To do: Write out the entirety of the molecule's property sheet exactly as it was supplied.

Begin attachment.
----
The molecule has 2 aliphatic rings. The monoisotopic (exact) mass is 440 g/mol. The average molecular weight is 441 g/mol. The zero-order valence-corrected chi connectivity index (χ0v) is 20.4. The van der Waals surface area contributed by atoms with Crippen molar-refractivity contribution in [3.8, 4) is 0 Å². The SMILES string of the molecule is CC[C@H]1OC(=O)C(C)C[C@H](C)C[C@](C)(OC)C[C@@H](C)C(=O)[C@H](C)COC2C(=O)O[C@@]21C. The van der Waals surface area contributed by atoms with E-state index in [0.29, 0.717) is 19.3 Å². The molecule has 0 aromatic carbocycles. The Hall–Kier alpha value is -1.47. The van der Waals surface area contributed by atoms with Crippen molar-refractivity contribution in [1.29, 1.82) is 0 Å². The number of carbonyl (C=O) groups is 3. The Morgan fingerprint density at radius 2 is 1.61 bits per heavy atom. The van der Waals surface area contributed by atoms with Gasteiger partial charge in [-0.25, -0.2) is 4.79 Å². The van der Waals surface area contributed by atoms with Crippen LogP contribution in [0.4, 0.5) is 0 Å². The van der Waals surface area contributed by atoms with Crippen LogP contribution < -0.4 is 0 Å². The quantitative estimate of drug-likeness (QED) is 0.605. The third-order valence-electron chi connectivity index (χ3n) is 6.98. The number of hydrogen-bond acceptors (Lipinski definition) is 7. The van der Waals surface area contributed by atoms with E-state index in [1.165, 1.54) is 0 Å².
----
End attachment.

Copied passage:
The molecule has 2 aliphatic rings. The monoisotopic (exact) mass is 440 g/mol. The average molecular weight is 441 g/mol. The zero-order valence-corrected chi connectivity index (χ0v) is 20.4. The van der Waals surface area contributed by atoms with Crippen molar-refractivity contribution in [3.8, 4) is 0 Å². The SMILES string of the molecule is CC[C@H]1OC(=O)C(C)C[C@H](C)C[C@](C)(OC)C[C@@H](C)C(=O)[C@H](C)COC2C(=O)O[C@@]21C. The van der Waals surface area contributed by atoms with E-state index in [0.29, 0.717) is 19.3 Å². The molecule has 0 aromatic carbocycles. The Hall–Kier alpha value is -1.47. The van der Waals surface area contributed by atoms with Crippen molar-refractivity contribution in [1.29, 1.82) is 0 Å². The number of carbonyl (C=O) groups is 3. The Morgan fingerprint density at radius 2 is 1.61 bits per heavy atom. The van der Waals surface area contributed by atoms with Gasteiger partial charge in [-0.25, -0.2) is 4.79 Å². The van der Waals surface area contributed by atoms with Crippen LogP contribution in [0.4, 0.5) is 0 Å². The van der Waals surface area contributed by atoms with Crippen LogP contribution < -0.4 is 0 Å². The quantitative estimate of drug-likeness (QED) is 0.605. The third-order valence-electron chi connectivity index (χ3n) is 6.98. The number of hydrogen-bond acceptors (Lipinski definition) is 7. The van der Waals surface area contributed by atoms with E-state index in [1.165, 1.54) is 0 Å².